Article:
Library Journal Review

Four friends who have given up their careers for motherhood get antsy when they encounter an accomplished working mother of three who seems to have it all. (c) Copyright 2010. Library Journals LLC, a wholly owned subsidiary of Media Source, Inc. No redistribution permitted.

  Booklist Review

Wolitzer, best-selling author of The Wife (2003) and The Position (2005), brings some much needed compassion and a rare wit to the contentious divide separating mothers who work from those who don't. Four New York friends meet regularly at a local diner to commiserate over the more banal aspects of life as stay-at-home moms. All of them possess Ivy League degrees and more than a nodding acquaintance with the world of work, including law, banking, and film production. After having children, however, they opted to stay home because, in the words of Amy, the main character, a new mother was not in her right mind. Something overcame her, and her entire purpose was to save that baby, as though she were a superhero flying with arms outstretched through the metropolitan sky. Now, 10 years into raising her child, a bored Amy attends interminable fund-raising meetings for her son's private school while scribbling kill me now on a napkin. Then she becomes friends with a sophisticated urbanite who appears to have it all a family, wealth, and a glamorous career. But a shocking glimpse into her friend's flawed moral core and into her own family's precarious finances gives her the jolt she needs to move on to the next phase in her life. It's a rare novelist who can transform domestic fiction into a sustained, smart, and funny inquiry into the price of ambition, the value of work, issues of class, and the meaning of motherhood Wolitzer is that novelist.--Wilkinson, Joanne Copyright 2007 Booklist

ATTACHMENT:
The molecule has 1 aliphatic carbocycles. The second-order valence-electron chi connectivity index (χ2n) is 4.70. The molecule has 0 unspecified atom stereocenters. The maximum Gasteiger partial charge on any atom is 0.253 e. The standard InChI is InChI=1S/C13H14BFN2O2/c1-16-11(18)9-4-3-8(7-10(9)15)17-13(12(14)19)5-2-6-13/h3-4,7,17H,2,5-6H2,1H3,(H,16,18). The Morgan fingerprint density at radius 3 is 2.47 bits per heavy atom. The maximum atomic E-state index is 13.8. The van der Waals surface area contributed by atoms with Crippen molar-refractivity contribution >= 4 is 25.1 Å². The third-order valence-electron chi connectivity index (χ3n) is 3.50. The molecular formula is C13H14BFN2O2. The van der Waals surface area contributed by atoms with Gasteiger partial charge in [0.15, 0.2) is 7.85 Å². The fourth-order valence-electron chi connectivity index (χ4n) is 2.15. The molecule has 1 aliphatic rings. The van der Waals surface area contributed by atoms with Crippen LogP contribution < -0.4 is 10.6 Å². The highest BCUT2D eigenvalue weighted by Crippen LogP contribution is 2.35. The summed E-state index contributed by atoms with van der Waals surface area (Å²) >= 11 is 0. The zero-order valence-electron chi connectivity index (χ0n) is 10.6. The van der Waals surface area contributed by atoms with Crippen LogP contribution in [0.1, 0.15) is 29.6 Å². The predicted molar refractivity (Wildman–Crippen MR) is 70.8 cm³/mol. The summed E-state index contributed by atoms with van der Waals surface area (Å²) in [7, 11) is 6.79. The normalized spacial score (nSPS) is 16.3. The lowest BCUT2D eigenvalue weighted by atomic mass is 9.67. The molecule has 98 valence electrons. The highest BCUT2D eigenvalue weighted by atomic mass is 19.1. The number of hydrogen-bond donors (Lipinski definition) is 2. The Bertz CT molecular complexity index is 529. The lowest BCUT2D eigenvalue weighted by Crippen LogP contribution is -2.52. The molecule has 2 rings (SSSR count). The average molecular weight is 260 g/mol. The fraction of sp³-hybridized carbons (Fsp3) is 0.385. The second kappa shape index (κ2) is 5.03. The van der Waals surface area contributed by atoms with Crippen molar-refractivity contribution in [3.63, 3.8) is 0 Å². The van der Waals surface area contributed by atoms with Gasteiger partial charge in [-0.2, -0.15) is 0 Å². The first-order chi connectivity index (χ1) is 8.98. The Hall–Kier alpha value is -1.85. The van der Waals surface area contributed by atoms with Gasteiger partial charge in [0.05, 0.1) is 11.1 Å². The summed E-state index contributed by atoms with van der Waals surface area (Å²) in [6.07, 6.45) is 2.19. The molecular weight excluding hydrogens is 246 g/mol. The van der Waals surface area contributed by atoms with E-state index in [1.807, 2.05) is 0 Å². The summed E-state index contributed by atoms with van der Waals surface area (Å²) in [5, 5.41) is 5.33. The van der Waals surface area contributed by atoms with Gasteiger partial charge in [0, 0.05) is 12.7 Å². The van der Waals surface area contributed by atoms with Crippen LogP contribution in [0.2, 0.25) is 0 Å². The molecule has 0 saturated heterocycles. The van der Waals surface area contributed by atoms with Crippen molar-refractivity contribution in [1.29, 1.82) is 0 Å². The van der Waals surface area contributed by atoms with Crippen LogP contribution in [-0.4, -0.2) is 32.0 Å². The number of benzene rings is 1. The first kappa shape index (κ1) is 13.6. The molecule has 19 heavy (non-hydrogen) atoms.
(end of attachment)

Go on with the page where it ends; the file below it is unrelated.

Kirkus Review

A wise, witty assessment of the contemporary dilemmas of middle-class mothers (in particular: to work or not to work), set in the competitive terrain of New York City parenting. Using the comfortable format of friendship between four women, Wolitzer's eighth novel (The Position, 2005, etc.) takes ironic stock of how far females have (and haven't) come since feminism tried to rearrange the work/life balance between the sexes. Lawyer Amy Lamb has still not gone back to her job after the birth of her son ten years ago. Her good friend Jill, a one-time prizewinner who recently left Manhattan for the suburbs with her family, is finding it hard to fit in. Their circle also includes ex-artist Roberta who, like Amy, feels happier without the pressures of a job, yet senses dissatisfactions and uncertainty about her identity; and mathematician Karen, whose Chinese parents take great satisfaction in her not needing to work. The women meet for coffee or yoga and mutual support. Aside from Jill's jealousy of Amy's new friendship with glamorous museum director Penny, unaware that the relationship is driven by a shared secret (Penny's extramarital affair), plot events are few. Instead, Wolitzer uses modern domesticity as a lens through which to scrutinize mixed feelings about ambition, marriage, aging, money and the peculiar results of the women's individual choices. Further telling comparisons arise from glimpses of women of their mothers' generation. Instead of conclusions, there are some gradual changes, sometimes for the better. A perceptive, highly pleasurable novel that serves as Wolitzer's up-to-date answer to the old question: "What do women want?" Copyright ©Kirkus Reviews, used with permission.
Summary
From the bestselling author of The Wife and The Position, a feverishly smart novel about female ambition, money, class, motherhood, and marriage-and what happens in one community when a group of educated women chooses not to work. For a group of four New York friends, the past decade has been largely defined by marriage and motherhood. Educated and reared to believe that they would conquer the world, they then left jobs as corporate lawyers, investment bankers, and film scouts to stay home with their babies. What was meant to be a temporary leave of absence has lasted a decade. Now, at age forty, with the halcyon days of young motherhood behind them and without professions to define them, Amy, Jill, Roberta, and Karen face a life that is not what they were brought up to expect but seems to be the one they have chosen. But when Amy gets to know a charismatic and successful working mother of three who appears to have fulfilled the classic women's dream of having it all-work, love, family-without having to give anything up, a lifetime's worth of concerns, both practical and existential, opens up. As Amy's obsession with this woman's bustling life grows, it forces the four friends to confront the choices they've made in opting out of their careers-until a series of startling events shatters the peace and, for some of them, changes the landscape entirely. Written in Meg Wolitzer's inimitable, glittering style, The Ten-Year Nap is wickedly observant, knowing, provocative, surprising, and always entertaining, as it explores the lives of these women with candor, wit, and generosity.
Displaying 1 of 1